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Food Allergies Got You Down? Here’s Your Essential Guide to Allergy-Friendly Alternatives

Jill C. Carnahan, MD
Living with food allergies can sometimes feel like a curse. Allergies require constant vigilance and lots of explaining. It can almost make eating seem like a chore. And it can be a bummer to explain that you can’t dig into that pizza at the Super Bowl party. It can also feel pretty lonely.
But it doesn’t have to be this way.
No one should be defined by their allergies. And going out with your friends shouldn’t have to be a stressful experience. So it’s time to get creative! I’ll show you how you or your loved one can enjoy mealtime again with tips on how to avoid the most common allergy-triggering foods and what you can replace them with.

Most Common Food Allergies

In the U.S., about 4% of adults and 8% of children suffer from food allergies, costing about $25 billion every year. And the numbers keep growing. There are over 170 known allergy-triggering food substances (also known as allergens), but scientists have found that only eight of them cause 90% of food-allergy reactions.

We’ll go into more detail about each of the eight most common allergens and the alternatives you can use to make safe (and still delicious) dishes. Below you’ll find a cheat sheet of my favorite allergy substitutions followed by a more detailed look into each:

Instead of This…Use This Cow’s Milk Rice, Almond, Coconut, or homemade nut milk Homemade nut milk recipe:

Blend ½ cup of raw nuts or seeds with 1 cup of water until smooth

EggsEner-G Egg Replacer, mashed banana, unsweetened applesauce, or ground flaxseedsPeanutsTree nuts like almonds, hazelnuts, cashews, and pecans (maybe), pumpkin seeds, sunflower seeds, flaxseeds, chia seeds, and sesame seedsTree NutsPeanuts (maybe), pumpkin seeds, sunflower seeds, flaxseeds, chia seeds, and sesame seedsSoyBeans, lentils, quinoa, almond milk, coconut milk, green peas, soy-free vegan butter and yogurt, other legumes and grainsWheatGluten-free flours and grains, such as flours made with: coconut, almond, oat, rice, quinoa, amaranth, millet, teff, arrowroot, tapioca bean, and nuts and seedsFish (Finned)Shellfish, eggs, dairy, other types of meat, high-protein vegetables and legumes like lentils, beans, and broccoliFish oil alternatives: flaxseed oil, walnut oil, soy oil, canola oil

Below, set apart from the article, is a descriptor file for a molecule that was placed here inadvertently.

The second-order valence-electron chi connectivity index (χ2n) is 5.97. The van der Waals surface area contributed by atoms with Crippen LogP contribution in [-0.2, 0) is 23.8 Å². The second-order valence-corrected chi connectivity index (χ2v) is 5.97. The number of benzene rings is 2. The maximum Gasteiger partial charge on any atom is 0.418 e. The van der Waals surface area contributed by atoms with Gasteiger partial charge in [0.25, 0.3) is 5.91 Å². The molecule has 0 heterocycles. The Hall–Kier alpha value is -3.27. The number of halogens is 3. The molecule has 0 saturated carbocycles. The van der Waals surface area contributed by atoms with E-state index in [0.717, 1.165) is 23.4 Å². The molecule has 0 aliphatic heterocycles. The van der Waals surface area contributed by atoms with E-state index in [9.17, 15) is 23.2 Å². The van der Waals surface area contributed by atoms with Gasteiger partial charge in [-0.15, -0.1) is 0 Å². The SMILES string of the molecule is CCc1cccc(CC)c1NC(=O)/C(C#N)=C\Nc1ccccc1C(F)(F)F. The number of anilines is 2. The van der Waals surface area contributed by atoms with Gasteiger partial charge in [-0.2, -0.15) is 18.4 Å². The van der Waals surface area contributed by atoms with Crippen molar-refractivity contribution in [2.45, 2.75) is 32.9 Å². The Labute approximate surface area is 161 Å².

Shellfish Finned fish, mollusks, eggs, dairy, other types of meat, high-protein vegetables and legumes like lentils, beans, and broccoliFish oil alternatives: flaxseed oil, walnut oil, soy oil, canola oil

Milk

Cow milk allergy is the most common type of allergy among young children and infants, affecting between 2 and 7.5% of them. Fortunately, most tend to outgrow it. The likelihood of a child outgrowing milk allergy depends on the level of cow’s milk antibodies in the child’s blood – the higher the antibody levels, the more likely it is for the allergy to continue into adulthood.

To replace milk, you can use dairy-free alternatives, such as rice, almond, coconut, or homemade nut milk. Homemade nut milk can be made by blending ½ cup of raw nuts or seeds with 1 cup of water. Many of these options taste great, are affordable, and are easy to find!

Eggs

Eggs are so commonly used in our foods that it can be a challenge to avoid them. It is the second most common food allergy in children after milk, affecting 0.5 to 2.5% of children.

And avoiding eggs is not an easy task. People with egg allergy can be accidentally exposed to them, especially at restaurants or bakeries where an egg-free item can easily come into contact with another item that contains eggs.

But being allergic to eggs doesn’t mean you have to settle for tasteless muffins or other baked goods! While you may not be able to eat egg-focused dishes, there are plenty of egg substitutes, like Ener-G Egg Replacer, mashed banana, ground flaxseeds, and unsweetened applesauce.

Peanuts

Have you noticed that schools near you are banning peanut products?

Peanut allergy deserves special attention because it accounts for a majority of severe food-related allergic reactions, including death. Not only is peanut allergy a growing problem, you can’t outgrow it, and even tiny amounts of peanuts can trigger a reaction in highly sensitive people.